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This question already has an answer here:

I have a string output which is in form of a dict ex.


how can make easily save it as a dict and not as a string?

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marked as duplicate by interjay, gustavohenke, S.L. Barth, Peres, J. Polfer Jul 23 '13 at 16:16

This question has been asked before and already has an answer. If those answers do not fully address your question, please ask a new question.

save it where/how? – SilentGhost Oct 18 '09 at 16:17
This was answered quite well in previous question 988228 – Dave Oct 18 '09 at 16:56
What? Why not save the dict as a dict instead of creating a string in the first place? Please provide some more context on this. The question makes very little sense and indicated far larger and deeper problems may have lead to this. – S.Lott Oct 18 '09 at 19:59
As pointed out by Dave, stackoverflow.com/questions/988228/… is an exact duplicate of this – dbr Oct 18 '09 at 23:56
up vote 2 down vote accepted

astr is a string which is "in the form of a dict". ast.literal_eval converts it to a python dict object.

In [110]: import ast

In [111]: astr="{'key1':'value1','key2':'value2'}"

In [113]: ast.literal_eval(astr)
Out[113]: {'key1': 'value1', 'key2': 'value2'}
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Note that this using eval is not such a good idea if there's any way astr can contain, say, os.remove("foo"). – Robert Rossney Oct 18 '09 at 17:14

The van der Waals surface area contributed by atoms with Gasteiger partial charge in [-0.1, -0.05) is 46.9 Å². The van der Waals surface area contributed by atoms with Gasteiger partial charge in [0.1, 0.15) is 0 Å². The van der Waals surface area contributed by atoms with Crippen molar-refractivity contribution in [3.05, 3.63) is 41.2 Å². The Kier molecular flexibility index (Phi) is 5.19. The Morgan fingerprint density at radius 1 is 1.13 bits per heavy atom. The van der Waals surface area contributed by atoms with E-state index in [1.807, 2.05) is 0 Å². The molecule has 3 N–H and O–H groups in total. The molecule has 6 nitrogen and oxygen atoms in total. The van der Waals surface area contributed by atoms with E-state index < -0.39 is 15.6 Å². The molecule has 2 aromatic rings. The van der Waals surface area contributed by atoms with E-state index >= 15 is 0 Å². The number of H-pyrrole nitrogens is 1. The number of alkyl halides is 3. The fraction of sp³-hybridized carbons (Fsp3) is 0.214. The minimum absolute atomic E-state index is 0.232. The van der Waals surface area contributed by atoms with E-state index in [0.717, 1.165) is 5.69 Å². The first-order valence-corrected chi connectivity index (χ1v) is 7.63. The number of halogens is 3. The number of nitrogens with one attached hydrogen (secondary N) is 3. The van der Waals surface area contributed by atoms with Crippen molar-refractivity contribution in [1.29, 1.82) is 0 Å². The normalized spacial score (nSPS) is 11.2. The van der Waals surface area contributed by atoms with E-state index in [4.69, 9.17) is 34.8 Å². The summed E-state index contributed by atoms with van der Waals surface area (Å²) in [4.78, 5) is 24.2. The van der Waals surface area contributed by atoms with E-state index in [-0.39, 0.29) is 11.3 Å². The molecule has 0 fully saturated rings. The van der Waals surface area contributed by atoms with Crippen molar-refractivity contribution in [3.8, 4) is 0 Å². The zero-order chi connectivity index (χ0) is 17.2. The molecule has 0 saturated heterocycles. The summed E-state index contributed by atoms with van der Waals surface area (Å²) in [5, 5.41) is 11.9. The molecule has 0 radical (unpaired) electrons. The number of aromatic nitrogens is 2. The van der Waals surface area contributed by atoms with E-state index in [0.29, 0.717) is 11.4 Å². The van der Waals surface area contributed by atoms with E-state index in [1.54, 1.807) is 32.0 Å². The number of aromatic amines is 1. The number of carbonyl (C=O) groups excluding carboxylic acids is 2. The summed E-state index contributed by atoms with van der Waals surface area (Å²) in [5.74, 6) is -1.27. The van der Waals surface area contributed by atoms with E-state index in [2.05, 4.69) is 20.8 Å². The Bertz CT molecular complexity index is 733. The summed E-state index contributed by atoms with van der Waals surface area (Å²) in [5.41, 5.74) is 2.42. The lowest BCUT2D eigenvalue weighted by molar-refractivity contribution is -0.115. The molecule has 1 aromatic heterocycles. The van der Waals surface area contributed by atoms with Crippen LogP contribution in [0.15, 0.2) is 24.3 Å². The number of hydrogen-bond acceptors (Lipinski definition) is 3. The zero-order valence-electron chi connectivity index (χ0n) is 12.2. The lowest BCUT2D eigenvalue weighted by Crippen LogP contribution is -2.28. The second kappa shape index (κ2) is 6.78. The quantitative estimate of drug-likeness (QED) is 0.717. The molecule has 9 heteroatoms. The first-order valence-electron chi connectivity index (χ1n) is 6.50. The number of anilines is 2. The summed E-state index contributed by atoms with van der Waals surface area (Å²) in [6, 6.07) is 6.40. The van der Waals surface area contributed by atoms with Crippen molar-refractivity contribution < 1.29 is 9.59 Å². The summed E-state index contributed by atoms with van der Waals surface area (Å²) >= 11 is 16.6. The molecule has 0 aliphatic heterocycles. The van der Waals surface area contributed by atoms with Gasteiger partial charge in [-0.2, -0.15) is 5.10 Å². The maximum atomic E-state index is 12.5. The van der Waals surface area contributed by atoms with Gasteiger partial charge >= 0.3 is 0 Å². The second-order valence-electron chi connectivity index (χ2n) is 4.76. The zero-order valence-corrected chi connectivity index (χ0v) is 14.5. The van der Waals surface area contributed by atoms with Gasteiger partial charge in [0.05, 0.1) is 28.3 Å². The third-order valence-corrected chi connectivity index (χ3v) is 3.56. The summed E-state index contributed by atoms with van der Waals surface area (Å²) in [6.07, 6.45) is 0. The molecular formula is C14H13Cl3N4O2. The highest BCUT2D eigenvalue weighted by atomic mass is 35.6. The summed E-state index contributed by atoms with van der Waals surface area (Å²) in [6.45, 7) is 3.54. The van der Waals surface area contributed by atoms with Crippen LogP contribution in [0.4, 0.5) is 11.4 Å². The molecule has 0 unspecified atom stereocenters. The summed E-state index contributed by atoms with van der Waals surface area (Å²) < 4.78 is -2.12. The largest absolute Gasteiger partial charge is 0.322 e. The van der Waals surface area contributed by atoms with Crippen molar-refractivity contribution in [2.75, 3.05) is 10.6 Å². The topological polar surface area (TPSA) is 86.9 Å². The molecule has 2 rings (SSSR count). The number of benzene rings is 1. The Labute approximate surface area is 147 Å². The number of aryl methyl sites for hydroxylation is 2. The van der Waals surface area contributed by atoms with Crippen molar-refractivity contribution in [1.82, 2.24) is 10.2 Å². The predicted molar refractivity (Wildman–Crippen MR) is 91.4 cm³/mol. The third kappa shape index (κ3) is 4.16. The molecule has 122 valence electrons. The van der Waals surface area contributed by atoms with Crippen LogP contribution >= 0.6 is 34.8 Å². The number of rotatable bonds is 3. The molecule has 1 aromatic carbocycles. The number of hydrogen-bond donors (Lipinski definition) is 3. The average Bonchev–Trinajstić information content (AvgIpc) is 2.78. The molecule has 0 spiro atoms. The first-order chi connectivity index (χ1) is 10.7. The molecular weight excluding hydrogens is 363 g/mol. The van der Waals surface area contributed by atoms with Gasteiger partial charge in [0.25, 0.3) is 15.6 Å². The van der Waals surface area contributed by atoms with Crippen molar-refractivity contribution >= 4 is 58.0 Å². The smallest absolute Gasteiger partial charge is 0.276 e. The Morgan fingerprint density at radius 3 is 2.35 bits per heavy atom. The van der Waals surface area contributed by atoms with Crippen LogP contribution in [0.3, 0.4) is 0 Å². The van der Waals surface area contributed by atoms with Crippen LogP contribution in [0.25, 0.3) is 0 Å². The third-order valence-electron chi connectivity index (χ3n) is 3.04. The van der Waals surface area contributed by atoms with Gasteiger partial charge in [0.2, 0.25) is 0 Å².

This is best if you're on Python 2.6+, as it's not subject to the security holes in eval.

import ast

s = """{'key1':'value1','key2':'value2'}"""
d = ast.literal_eval(s)
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You messed up the quotes. Use double quotes for the outside ones. – Chris Lutz Oct 18 '09 at 23:11

Where are you getting this string from? Is it in JSON format? or python dictionary format? or just some ad-hoc format that happens to be similar to python dictionaries?

If it's JSON, or if it's only a dict, and only contains strings and/or numbers, you can use json.loads, it's the most safe option as it simply can't parse python code.

This approach has some shortcomings though, if for instance, the strings are enclosed in single quotes ' instead of double quotes ", not to mention that it only parses json objects/arrays, which only coincidentally happen to share similar syntax with pythons dicts/arrays.

Though I think it's likely the string you're getting is intended to be in JSON format. I make this assumption because it's a common format for data exchange.

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using json.loads - may be faster

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actually, json.loads – hasen Oct 19 '09 at 1:31

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